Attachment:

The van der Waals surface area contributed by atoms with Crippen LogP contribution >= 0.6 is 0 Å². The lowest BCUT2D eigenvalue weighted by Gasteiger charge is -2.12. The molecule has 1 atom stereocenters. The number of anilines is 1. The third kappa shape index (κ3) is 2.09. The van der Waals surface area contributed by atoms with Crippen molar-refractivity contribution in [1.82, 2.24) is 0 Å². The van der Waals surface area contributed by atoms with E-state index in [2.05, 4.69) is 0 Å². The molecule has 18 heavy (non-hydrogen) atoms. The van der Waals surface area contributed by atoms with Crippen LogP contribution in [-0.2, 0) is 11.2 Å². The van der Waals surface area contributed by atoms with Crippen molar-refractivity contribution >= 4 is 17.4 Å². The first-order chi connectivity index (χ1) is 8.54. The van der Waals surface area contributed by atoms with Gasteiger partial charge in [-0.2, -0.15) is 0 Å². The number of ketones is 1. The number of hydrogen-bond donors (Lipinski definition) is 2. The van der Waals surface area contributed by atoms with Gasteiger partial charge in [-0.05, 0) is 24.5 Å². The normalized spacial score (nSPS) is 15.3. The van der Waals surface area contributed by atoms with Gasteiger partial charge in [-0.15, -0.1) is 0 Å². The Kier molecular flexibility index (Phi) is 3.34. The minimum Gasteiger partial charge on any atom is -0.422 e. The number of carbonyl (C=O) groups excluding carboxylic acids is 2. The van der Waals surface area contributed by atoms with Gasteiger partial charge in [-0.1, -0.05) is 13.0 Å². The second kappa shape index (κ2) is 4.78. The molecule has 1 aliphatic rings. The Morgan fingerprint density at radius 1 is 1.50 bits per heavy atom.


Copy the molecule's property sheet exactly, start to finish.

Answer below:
The van der Waals surface area contributed by atoms with Crippen LogP contribution >= 0.6 is 0 Å². The lowest BCUT2D eigenvalue weighted by Gasteiger charge is -2.12. The molecule has 1 atom stereocenters. The number of anilines is 1. The third kappa shape index (κ3) is 2.09. The van der Waals surface area contributed by atoms with Crippen molar-refractivity contribution in [1.82, 2.24) is 0 Å². The van der Waals surface area contributed by atoms with E-state index in [2.05, 4.69) is 0 Å². The molecule has 18 heavy (non-hydrogen) atoms. The van der Waals surface area contributed by atoms with Crippen LogP contribution in [-0.2, 0) is 11.2 Å². The van der Waals surface area contributed by atoms with Crippen molar-refractivity contribution >= 4 is 17.4 Å². The first-order chi connectivity index (χ1) is 8.54. The van der Waals surface area contributed by atoms with Gasteiger partial charge in [-0.2, -0.15) is 0 Å². The number of ketones is 1. The number of hydrogen-bond donors (Lipinski definition) is 2. The van der Waals surface area contributed by atoms with Gasteiger partial charge in [-0.05, 0) is 24.5 Å². The normalized spacial score (nSPS) is 15.3. The van der Waals surface area contributed by atoms with Gasteiger partial charge in [-0.15, -0.1) is 0 Å². The Kier molecular flexibility index (Phi) is 3.34. The minimum Gasteiger partial charge on any atom is -0.422 e. The number of carbonyl (C=O) groups excluding carboxylic acids is 2. The van der Waals surface area contributed by atoms with Gasteiger partial charge in [-0.1, -0.05) is 13.0 Å². The second kappa shape index (κ2) is 4.78. The molecule has 1 aliphatic rings. The Morgan fingerprint density at radius 1 is 1.50 bits per heavy atom.